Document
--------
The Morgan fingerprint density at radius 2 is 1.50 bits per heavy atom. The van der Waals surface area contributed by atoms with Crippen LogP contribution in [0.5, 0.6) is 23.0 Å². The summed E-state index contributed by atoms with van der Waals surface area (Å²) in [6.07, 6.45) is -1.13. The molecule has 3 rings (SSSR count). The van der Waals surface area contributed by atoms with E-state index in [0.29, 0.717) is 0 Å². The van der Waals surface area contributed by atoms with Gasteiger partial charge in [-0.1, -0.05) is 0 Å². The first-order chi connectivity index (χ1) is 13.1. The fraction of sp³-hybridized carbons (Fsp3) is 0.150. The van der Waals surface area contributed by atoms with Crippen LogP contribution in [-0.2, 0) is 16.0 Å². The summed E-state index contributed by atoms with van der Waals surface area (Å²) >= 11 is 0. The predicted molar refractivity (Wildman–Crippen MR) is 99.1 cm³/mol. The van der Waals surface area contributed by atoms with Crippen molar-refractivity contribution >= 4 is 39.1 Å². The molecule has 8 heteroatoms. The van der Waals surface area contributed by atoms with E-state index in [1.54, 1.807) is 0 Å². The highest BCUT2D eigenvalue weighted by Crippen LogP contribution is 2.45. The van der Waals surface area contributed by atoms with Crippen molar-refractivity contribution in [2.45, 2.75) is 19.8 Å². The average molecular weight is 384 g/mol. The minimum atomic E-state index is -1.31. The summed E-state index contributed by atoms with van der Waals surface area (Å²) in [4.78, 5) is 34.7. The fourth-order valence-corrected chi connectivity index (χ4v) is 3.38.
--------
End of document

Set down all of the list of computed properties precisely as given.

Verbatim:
The Morgan fingerprint density at radius 2 is 1.50 bits per heavy atom. The van der Waals surface area contributed by atoms with Crippen LogP contribution in [0.5, 0.6) is 23.0 Å². The summed E-state index contributed by atoms with van der Waals surface area (Å²) in [6.07, 6.45) is -1.13. The molecule has 3 rings (SSSR count). The van der Waals surface area contributed by atoms with E-state index in [0.29, 0.717) is 0 Å². The van der Waals surface area contributed by atoms with Gasteiger partial charge in [-0.1, -0.05) is 0 Å². The first-order chi connectivity index (χ1) is 13.1. The fraction of sp³-hybridized carbons (Fsp3) is 0.150. The van der Waals surface area contributed by atoms with Crippen LogP contribution in [-0.2, 0) is 16.0 Å². The summed E-state index contributed by atoms with van der Waals surface area (Å²) >= 11 is 0. The predicted molar refractivity (Wildman–Crippen MR) is 99.1 cm³/mol. The van der Waals surface area contributed by atoms with Crippen molar-refractivity contribution >= 4 is 39.1 Å². The molecule has 8 heteroatoms. The van der Waals surface area contributed by atoms with E-state index in [1.54, 1.807) is 0 Å². The highest BCUT2D eigenvalue weighted by Crippen LogP contribution is 2.45. The van der Waals surface area contributed by atoms with Crippen molar-refractivity contribution in [2.45, 2.75) is 19.8 Å². The average molecular weight is 384 g/mol. The minimum atomic E-state index is -1.31. The summed E-state index contributed by atoms with van der Waals surface area (Å²) in [4.78, 5) is 34.7. The fourth-order valence-corrected chi connectivity index (χ4v) is 3.38.